Asus Pirated software and dissemination of confidential data



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Asus Pirated software and dissemination of confidential data

  • In September 2008, PC Pro discovered through a reader that Asus had accidentally shipped laptops that contained cracked and pirated software. Both physical machines and recovery CDs contained confidential documents from Microsoft and other organizations, internal Asus documents, and sensitive personal information including CVs.

Asus Pirated software and dissemination of confidential data

  • At the time, an Asus spokesperson promised an investigation at "quite a high level", but declined to comment on how the files got on the machines and recovery media. It was demonstrated that an unattended installation of Windows Vista could accidentally copy material from a flash drive with a parameter in the "unattend.xml" file on the personal flash drive being used to script the installation.

Leadership Laissez-faire or free-rein style

  • A person may be in a leadership position without providing leadership, leaving the group to fend for itself. Subordinates are given a free hand in deciding their own policies and methods. The subordinates are motivated to be creative and innovative.

Twitter usage - In reporting dissent

  • On April 10, 2008, James Buck, a graduate journalism student at University of California, Berkeley, and his translator, Mohammed Maree, were arrested in Egypt for photographing a protest against the Egyptian authority's detention of protestors

Twitter usage - In reporting dissent

  • On April 7, 2009, thousands of students stormed the presidency and the parliament building in Chişinău, the capital of Moldova, accusing the government of electoral fraud. Information about these events was disseminated through Twitter using hashtag "#pman", from the name of the central square in Chişinău: Piaţa Marii Adunări Naţionale. Twitter was also used to mobilize the protests.

Criticism of desktop Linux - Missed opportunities

  • Desktop Linux was criticized in late 2010 by two writers for having missed its opportunity to become a significant force in desktop computing. PC World Executive Editor Robert Strohmeyer commented that although Linux has exceptional security and stability, as well as great performance and usability, the time for desktop Linux to succeed has been missed. Nick Farrell, writing for TechEye felt that the release of Vista was a missed opportunity to grab significant market share.

Criticism of desktop Linux - Missed opportunities

  • Both critics indicated that Linux did not fail on the desktop due to being "too geeky," "too hard to use," or "too obscure"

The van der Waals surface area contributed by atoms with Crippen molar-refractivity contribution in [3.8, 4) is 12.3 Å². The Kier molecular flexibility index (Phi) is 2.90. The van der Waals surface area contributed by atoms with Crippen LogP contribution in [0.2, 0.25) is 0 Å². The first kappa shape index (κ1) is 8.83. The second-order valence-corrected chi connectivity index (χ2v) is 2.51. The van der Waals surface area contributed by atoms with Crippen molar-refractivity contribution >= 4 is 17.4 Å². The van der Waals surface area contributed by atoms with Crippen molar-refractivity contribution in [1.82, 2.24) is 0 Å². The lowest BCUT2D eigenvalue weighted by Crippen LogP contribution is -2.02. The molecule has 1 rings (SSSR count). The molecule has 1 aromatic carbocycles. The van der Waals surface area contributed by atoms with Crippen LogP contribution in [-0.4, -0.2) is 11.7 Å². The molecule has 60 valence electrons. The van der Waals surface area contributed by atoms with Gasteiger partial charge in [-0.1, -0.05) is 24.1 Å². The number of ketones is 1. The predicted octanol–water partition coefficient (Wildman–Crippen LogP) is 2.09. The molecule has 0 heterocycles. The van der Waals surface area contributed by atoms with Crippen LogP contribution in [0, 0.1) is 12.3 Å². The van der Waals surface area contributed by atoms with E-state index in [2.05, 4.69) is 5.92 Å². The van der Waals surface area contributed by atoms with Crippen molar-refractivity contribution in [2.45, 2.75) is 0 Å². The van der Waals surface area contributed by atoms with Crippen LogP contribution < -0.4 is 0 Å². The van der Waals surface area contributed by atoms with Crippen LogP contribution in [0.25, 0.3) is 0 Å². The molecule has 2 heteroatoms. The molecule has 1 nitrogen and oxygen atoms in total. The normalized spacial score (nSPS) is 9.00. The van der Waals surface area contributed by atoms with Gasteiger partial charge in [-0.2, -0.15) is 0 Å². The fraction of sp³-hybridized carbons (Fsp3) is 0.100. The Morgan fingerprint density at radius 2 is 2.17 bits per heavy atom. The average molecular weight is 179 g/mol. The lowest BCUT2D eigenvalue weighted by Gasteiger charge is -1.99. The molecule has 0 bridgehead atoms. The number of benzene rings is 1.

Criticism of desktop Linux - Missed opportunities

  • The accusation of over-zealous advocacy has been dealt with previously, in 2006 Dominic Humphries stated that the aims of the Linux community are not desktop market-share or popularity, but in Linux being the best Operating System that can be made for the community.

Metisse

  • Metisse attempts to avoid using effects such as wobbly windows, the development team giving functionality and productivity higher priority than eye-candy.

Leadership styles - Laissez-faire

  • The laissez-faire style is sometimes described as a "hands off" leadership style because the leader delegates the tasks to their followers while providing little or no direction to the followers.[unreliable source?] If the leader withdraws too much from their followers it can sometimes result in a lack of productivity, cohesiveness, and satisfaction.

Leadership styles - Laissez-faire

  • Laissez-faire leaders allow followers to have complete freedom to make decisions concerning the completion of their work. It allows followers a high degree of autonomy and self-rule, while at the same time offering guidance and support when requested. The laissez-faire leader using guided freedom provides the followers with all materials necessary to accomplish their goals, but does not directly participate in decision making unless the followers request their assistance.[unreliable source?]

Leadership styles - Laissez-faire

  • This is an effective style to use when:

Leadership styles - Laissez-faire

  • Followers are highly skilled, experienced, and educated.

Leadership styles - Laissez-faire

  • Followers have pride in their work and the drive to do it successfully on their own.

Leadership styles - Laissez-faire

  • Outside experts, such as staff specialists or consultants are being used.

Leadership styles - Laissez-faire

  • Followers are trustworthy and experienced.

Leadership styles - Laissez-faire

  • Followers feel insecure at the unavailability of a leader.

Leadership styles - Laissez-faire

  • The leader cannot or will not provide regular feedback to their followers.

Laissez-faire

  • Scholars generally believe a laissez-faire state or a completely free market has never existed and "doubtless never can exist."

Laissez-faire - Etymology

  • According to historical legend, the phrase stems from a meeting in about 1680 between the powerful French finance minister Jean-Baptiste Colbert and a group of French businessmen led by a certain M. Le Gendre. When the eager mercantilist minister asked how the French state could be of service to the merchants and help promote their commerce, Le Gendre replied simply "Laissez-nous faire" ("Let us be", literally "Let us do").

Laissez-faire - Etymology

  • The anecdote on the Colbert-Le Gendre meeting was related in a 1751 article in the Journal Oeconomique by the French minister and champion of free trade, René de Voyer, Marquis d'Argenson – which happens to also be the phrase's first known appearance in print. Argenson himself had used the phrase earlier (1736) in his own diaries, in a famous outburst:


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